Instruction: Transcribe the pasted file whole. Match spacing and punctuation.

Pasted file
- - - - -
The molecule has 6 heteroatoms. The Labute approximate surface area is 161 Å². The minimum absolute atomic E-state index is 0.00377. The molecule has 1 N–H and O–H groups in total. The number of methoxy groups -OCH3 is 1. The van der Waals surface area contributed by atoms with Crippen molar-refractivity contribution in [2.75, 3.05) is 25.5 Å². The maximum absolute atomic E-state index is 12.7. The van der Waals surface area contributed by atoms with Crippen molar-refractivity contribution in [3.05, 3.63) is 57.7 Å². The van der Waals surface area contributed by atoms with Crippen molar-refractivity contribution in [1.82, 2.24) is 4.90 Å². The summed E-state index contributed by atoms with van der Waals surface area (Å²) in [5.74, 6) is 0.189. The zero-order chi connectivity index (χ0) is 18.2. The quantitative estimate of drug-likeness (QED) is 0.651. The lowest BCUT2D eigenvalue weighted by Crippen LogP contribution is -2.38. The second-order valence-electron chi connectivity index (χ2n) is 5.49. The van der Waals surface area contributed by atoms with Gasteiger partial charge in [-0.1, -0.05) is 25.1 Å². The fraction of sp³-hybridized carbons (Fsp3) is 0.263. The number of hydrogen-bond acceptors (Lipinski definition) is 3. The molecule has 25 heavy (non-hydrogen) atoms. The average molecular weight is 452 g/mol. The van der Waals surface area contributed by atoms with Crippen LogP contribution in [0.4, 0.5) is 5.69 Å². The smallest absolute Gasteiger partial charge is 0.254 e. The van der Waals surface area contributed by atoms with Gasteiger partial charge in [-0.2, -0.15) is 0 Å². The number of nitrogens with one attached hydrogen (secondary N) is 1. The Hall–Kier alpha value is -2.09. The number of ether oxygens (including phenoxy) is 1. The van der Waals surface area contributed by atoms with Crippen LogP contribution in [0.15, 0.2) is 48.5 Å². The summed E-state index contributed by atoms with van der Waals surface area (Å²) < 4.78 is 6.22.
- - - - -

The molecule has 6 heteroatoms. The Labute approximate surface area is 161 Å². The minimum absolute atomic E-state index is 0.00377. The molecule has 1 N–H and O–H groups in total. The number of methoxy groups -OCH3 is 1. The van der Waals surface area contributed by atoms with Crippen molar-refractivity contribution in [2.75, 3.05) is 25.5 Å². The maximum absolute atomic E-state index is 12.7. The van der Waals surface area contributed by atoms with Crippen molar-refractivity contribution in [3.05, 3.63) is 57.7 Å². The van der Waals surface area contributed by atoms with Crippen molar-refractivity contribution in [1.82, 2.24) is 4.90 Å². The summed E-state index contributed by atoms with van der Waals surface area (Å²) in [5.74, 6) is 0.189. The zero-order chi connectivity index (χ0) is 18.2. The quantitative estimate of drug-likeness (QED) is 0.651. The lowest BCUT2D eigenvalue weighted by Crippen LogP contribution is -2.38. The second-order valence-electron chi connectivity index (χ2n) is 5.49. The van der Waals surface area contributed by atoms with Gasteiger partial charge in [-0.1, -0.05) is 25.1 Å². The fraction of sp³-hybridized carbons (Fsp3) is 0.263. The number of hydrogen-bond acceptors (Lipinski definition) is 3. The molecule has 25 heavy (non-hydrogen) atoms. The average molecular weight is 452 g/mol. The van der Waals surface area contributed by atoms with Crippen LogP contribution in [0.4, 0.5) is 5.69 Å². The smallest absolute Gasteiger partial charge is 0.254 e. The van der Waals surface area contributed by atoms with Gasteiger partial charge in [-0.2, -0.15) is 0 Å². The number of nitrogens with one attached hydrogen (secondary N) is 1. The Hall–Kier alpha value is -2.09. The number of ether oxygens (including phenoxy) is 1. The van der Waals surface area contributed by atoms with Crippen LogP contribution in [0.15, 0.2) is 48.5 Å². The summed E-state index contributed by atoms with van der Waals surface area (Å²) < 4.78 is 6.22.